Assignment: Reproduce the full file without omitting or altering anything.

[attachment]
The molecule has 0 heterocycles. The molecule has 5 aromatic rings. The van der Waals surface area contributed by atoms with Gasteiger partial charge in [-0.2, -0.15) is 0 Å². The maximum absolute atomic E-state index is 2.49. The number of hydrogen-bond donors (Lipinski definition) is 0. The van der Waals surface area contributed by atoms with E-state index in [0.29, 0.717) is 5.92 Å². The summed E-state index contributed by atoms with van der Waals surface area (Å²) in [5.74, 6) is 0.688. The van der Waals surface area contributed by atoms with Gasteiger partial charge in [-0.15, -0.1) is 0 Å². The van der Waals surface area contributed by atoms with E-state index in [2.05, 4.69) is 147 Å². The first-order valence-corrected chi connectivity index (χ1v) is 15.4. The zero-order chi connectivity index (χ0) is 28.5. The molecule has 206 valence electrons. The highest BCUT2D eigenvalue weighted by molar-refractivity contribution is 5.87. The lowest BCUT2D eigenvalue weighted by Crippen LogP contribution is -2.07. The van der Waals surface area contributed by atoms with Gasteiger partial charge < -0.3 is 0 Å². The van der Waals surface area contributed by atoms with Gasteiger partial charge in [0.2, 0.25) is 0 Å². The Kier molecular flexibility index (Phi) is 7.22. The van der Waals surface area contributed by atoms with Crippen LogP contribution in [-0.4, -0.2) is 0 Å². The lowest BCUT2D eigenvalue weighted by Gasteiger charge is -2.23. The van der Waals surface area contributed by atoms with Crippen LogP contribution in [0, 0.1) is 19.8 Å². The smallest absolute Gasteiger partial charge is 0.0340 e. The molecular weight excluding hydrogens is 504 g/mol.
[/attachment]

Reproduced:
The molecule has 0 heterocycles. The molecule has 5 aromatic rings. The van der Waals surface area contributed by atoms with Gasteiger partial charge in [-0.2, -0.15) is 0 Å². The maximum absolute atomic E-state index is 2.49. The number of hydrogen-bond donors (Lipinski definition) is 0. The van der Waals surface area contributed by atoms with E-state index in [0.29, 0.717) is 5.92 Å². The summed E-state index contributed by atoms with van der Waals surface area (Å²) in [5.74, 6) is 0.688. The van der Waals surface area contributed by atoms with Gasteiger partial charge in [-0.15, -0.1) is 0 Å². The van der Waals surface area contributed by atoms with E-state index in [2.05, 4.69) is 147 Å². The first-order valence-corrected chi connectivity index (χ1v) is 15.4. The zero-order chi connectivity index (χ0) is 28.5. The molecule has 206 valence electrons. The highest BCUT2D eigenvalue weighted by molar-refractivity contribution is 5.87. The lowest BCUT2D eigenvalue weighted by Crippen LogP contribution is -2.07. The van der Waals surface area contributed by atoms with Gasteiger partial charge < -0.3 is 0 Å². The van der Waals surface area contributed by atoms with Gasteiger partial charge in [0.2, 0.25) is 0 Å². The Kier molecular flexibility index (Phi) is 7.22. The van der Waals surface area contributed by atoms with Crippen LogP contribution in [-0.4, -0.2) is 0 Å². The lowest BCUT2D eigenvalue weighted by Gasteiger charge is -2.23. The van der Waals surface area contributed by atoms with Crippen LogP contribution in [0, 0.1) is 19.8 Å². The smallest absolute Gasteiger partial charge is 0.0340 e. The molecular weight excluding hydrogens is 504 g/mol.